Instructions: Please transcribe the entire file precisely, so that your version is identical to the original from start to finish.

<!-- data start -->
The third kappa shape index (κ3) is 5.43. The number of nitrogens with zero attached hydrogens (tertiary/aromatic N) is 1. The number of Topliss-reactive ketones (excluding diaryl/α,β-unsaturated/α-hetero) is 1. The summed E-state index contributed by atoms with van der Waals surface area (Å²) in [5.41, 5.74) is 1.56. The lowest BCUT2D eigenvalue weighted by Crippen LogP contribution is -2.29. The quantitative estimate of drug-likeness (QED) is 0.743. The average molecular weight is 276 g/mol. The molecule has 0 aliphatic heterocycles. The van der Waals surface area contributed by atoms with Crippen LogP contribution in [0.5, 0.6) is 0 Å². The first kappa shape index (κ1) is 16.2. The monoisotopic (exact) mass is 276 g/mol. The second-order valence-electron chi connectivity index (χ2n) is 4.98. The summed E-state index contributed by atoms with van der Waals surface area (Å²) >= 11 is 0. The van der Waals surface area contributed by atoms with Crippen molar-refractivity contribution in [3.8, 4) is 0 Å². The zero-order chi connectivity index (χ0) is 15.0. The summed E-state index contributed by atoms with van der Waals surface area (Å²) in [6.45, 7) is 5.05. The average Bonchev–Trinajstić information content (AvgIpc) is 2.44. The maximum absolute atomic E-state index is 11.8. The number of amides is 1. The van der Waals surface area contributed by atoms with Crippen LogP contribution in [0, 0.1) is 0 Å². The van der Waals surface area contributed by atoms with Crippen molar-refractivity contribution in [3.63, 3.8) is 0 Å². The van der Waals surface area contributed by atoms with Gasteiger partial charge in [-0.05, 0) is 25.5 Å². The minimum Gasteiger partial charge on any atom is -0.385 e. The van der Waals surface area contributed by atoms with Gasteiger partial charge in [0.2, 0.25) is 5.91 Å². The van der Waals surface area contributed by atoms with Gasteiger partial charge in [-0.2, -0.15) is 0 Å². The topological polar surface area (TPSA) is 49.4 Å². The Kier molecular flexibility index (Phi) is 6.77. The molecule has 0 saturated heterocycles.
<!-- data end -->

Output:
The third kappa shape index (κ3) is 5.43. The number of nitrogens with zero attached hydrogens (tertiary/aromatic N) is 1. The number of Topliss-reactive ketones (excluding diaryl/α,β-unsaturated/α-hetero) is 1. The summed E-state index contributed by atoms with van der Waals surface area (Å²) in [5.41, 5.74) is 1.56. The lowest BCUT2D eigenvalue weighted by Crippen LogP contribution is -2.29. The quantitative estimate of drug-likeness (QED) is 0.743. The average molecular weight is 276 g/mol. The molecule has 0 aliphatic heterocycles. The van der Waals surface area contributed by atoms with Crippen LogP contribution in [0.5, 0.6) is 0 Å². The first kappa shape index (κ1) is 16.2. The monoisotopic (exact) mass is 276 g/mol. The second-order valence-electron chi connectivity index (χ2n) is 4.98. The summed E-state index contributed by atoms with van der Waals surface area (Å²) >= 11 is 0. The van der Waals surface area contributed by atoms with Crippen molar-refractivity contribution in [3.8, 4) is 0 Å². The zero-order chi connectivity index (χ0) is 15.0. The summed E-state index contributed by atoms with van der Waals surface area (Å²) in [6.45, 7) is 5.05. The average Bonchev–Trinajstić information content (AvgIpc) is 2.44. The maximum absolute atomic E-state index is 11.8. The number of amides is 1. The van der Waals surface area contributed by atoms with Crippen LogP contribution in [0, 0.1) is 0 Å². The van der Waals surface area contributed by atoms with Crippen molar-refractivity contribution in [3.63, 3.8) is 0 Å². The van der Waals surface area contributed by atoms with Gasteiger partial charge in [-0.05, 0) is 25.5 Å². The minimum Gasteiger partial charge on any atom is -0.385 e. The van der Waals surface area contributed by atoms with Gasteiger partial charge in [0.2, 0.25) is 5.91 Å². The van der Waals surface area contributed by atoms with Gasteiger partial charge in [-0.2, -0.15) is 0 Å². The topological polar surface area (TPSA) is 49.4 Å². The Kier molecular flexibility index (Phi) is 6.77. The molecule has 0 saturated heterocycles.